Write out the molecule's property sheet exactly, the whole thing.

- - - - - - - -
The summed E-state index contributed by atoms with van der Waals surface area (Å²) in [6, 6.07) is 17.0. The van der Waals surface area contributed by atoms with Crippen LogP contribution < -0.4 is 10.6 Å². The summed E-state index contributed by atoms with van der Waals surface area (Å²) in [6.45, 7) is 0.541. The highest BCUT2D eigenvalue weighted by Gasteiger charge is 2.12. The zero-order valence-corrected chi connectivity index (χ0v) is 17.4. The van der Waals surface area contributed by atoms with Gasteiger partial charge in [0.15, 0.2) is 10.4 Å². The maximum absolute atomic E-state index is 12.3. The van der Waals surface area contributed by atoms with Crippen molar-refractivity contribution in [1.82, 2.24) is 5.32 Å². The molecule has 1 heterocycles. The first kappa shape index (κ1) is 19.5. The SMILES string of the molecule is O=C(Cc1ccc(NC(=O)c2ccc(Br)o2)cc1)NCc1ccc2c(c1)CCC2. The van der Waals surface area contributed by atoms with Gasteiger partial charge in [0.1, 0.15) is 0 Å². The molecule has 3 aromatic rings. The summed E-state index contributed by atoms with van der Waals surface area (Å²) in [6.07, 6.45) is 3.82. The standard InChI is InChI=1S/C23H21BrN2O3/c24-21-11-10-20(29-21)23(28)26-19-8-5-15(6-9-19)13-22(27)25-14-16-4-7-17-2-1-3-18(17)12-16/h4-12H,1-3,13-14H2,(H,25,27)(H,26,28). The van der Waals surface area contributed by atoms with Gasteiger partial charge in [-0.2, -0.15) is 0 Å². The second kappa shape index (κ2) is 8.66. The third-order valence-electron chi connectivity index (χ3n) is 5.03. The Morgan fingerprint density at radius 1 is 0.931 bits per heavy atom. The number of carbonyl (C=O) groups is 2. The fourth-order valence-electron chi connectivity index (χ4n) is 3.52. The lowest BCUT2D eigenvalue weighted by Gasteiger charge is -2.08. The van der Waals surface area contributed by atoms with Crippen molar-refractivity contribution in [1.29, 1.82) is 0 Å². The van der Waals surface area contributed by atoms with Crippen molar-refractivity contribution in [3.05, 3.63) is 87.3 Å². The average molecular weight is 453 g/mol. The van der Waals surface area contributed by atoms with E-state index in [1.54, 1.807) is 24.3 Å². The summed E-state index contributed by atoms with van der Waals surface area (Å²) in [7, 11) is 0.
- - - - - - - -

The summed E-state index contributed by atoms with van der Waals surface area (Å²) in [6, 6.07) is 17.0. The van der Waals surface area contributed by atoms with Crippen LogP contribution < -0.4 is 10.6 Å². The summed E-state index contributed by atoms with van der Waals surface area (Å²) in [6.45, 7) is 0.541. The highest BCUT2D eigenvalue weighted by Gasteiger charge is 2.12. The zero-order valence-corrected chi connectivity index (χ0v) is 17.4. The van der Waals surface area contributed by atoms with Gasteiger partial charge in [0.15, 0.2) is 10.4 Å². The maximum absolute atomic E-state index is 12.3. The van der Waals surface area contributed by atoms with Crippen molar-refractivity contribution in [1.82, 2.24) is 5.32 Å². The molecule has 1 heterocycles. The first kappa shape index (κ1) is 19.5. The SMILES string of the molecule is O=C(Cc1ccc(NC(=O)c2ccc(Br)o2)cc1)NCc1ccc2c(c1)CCC2. The van der Waals surface area contributed by atoms with Gasteiger partial charge in [0.1, 0.15) is 0 Å². The molecule has 3 aromatic rings. The summed E-state index contributed by atoms with van der Waals surface area (Å²) in [6.07, 6.45) is 3.82. The standard InChI is InChI=1S/C23H21BrN2O3/c24-21-11-10-20(29-21)23(28)26-19-8-5-15(6-9-19)13-22(27)25-14-16-4-7-17-2-1-3-18(17)12-16/h4-12H,1-3,13-14H2,(H,25,27)(H,26,28). The van der Waals surface area contributed by atoms with Gasteiger partial charge in [-0.2, -0.15) is 0 Å². The second kappa shape index (κ2) is 8.66. The third-order valence-electron chi connectivity index (χ3n) is 5.03. The Morgan fingerprint density at radius 1 is 0.931 bits per heavy atom. The number of carbonyl (C=O) groups is 2. The fourth-order valence-electron chi connectivity index (χ4n) is 3.52. The lowest BCUT2D eigenvalue weighted by Gasteiger charge is -2.08. The van der Waals surface area contributed by atoms with Crippen molar-refractivity contribution in [1.29, 1.82) is 0 Å². The van der Waals surface area contributed by atoms with Crippen molar-refractivity contribution in [3.05, 3.63) is 87.3 Å². The average molecular weight is 453 g/mol. The van der Waals surface area contributed by atoms with E-state index in [1.54, 1.807) is 24.3 Å². The summed E-state index contributed by atoms with van der Waals surface area (Å²) in [7, 11) is 0.